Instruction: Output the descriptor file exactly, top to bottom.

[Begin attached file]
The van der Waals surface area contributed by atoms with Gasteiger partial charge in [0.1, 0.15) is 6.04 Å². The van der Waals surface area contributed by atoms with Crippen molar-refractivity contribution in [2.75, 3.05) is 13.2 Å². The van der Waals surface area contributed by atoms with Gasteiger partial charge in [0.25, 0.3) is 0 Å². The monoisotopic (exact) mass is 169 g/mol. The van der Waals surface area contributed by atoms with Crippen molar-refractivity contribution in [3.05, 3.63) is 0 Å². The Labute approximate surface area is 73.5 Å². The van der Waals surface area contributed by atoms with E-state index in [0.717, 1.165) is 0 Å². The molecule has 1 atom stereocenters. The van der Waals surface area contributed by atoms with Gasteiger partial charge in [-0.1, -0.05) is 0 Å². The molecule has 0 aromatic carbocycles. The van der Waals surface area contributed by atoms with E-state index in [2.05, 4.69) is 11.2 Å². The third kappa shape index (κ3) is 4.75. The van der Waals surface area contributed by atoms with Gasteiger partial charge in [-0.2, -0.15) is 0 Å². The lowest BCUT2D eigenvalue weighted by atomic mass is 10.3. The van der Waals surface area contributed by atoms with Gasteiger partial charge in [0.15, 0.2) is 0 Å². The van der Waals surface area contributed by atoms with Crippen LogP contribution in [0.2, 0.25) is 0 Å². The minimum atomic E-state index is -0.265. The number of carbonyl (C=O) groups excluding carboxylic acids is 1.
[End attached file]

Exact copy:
The van der Waals surface area contributed by atoms with Gasteiger partial charge in [0.1, 0.15) is 6.04 Å². The van der Waals surface area contributed by atoms with Crippen molar-refractivity contribution in [2.75, 3.05) is 13.2 Å². The van der Waals surface area contributed by atoms with Gasteiger partial charge in [0.25, 0.3) is 0 Å². The monoisotopic (exact) mass is 169 g/mol. The van der Waals surface area contributed by atoms with Crippen molar-refractivity contribution in [3.05, 3.63) is 0 Å². The Labute approximate surface area is 73.5 Å². The van der Waals surface area contributed by atoms with E-state index in [0.717, 1.165) is 0 Å². The molecule has 1 atom stereocenters. The van der Waals surface area contributed by atoms with Gasteiger partial charge in [-0.1, -0.05) is 0 Å². The molecule has 0 aromatic carbocycles. The van der Waals surface area contributed by atoms with E-state index in [2.05, 4.69) is 11.2 Å². The third kappa shape index (κ3) is 4.75. The van der Waals surface area contributed by atoms with Gasteiger partial charge in [-0.2, -0.15) is 0 Å². The lowest BCUT2D eigenvalue weighted by atomic mass is 10.3. The van der Waals surface area contributed by atoms with Gasteiger partial charge in [0.15, 0.2) is 0 Å². The van der Waals surface area contributed by atoms with Crippen LogP contribution in [0.2, 0.25) is 0 Å². The minimum atomic E-state index is -0.265. The number of carbonyl (C=O) groups excluding carboxylic acids is 1.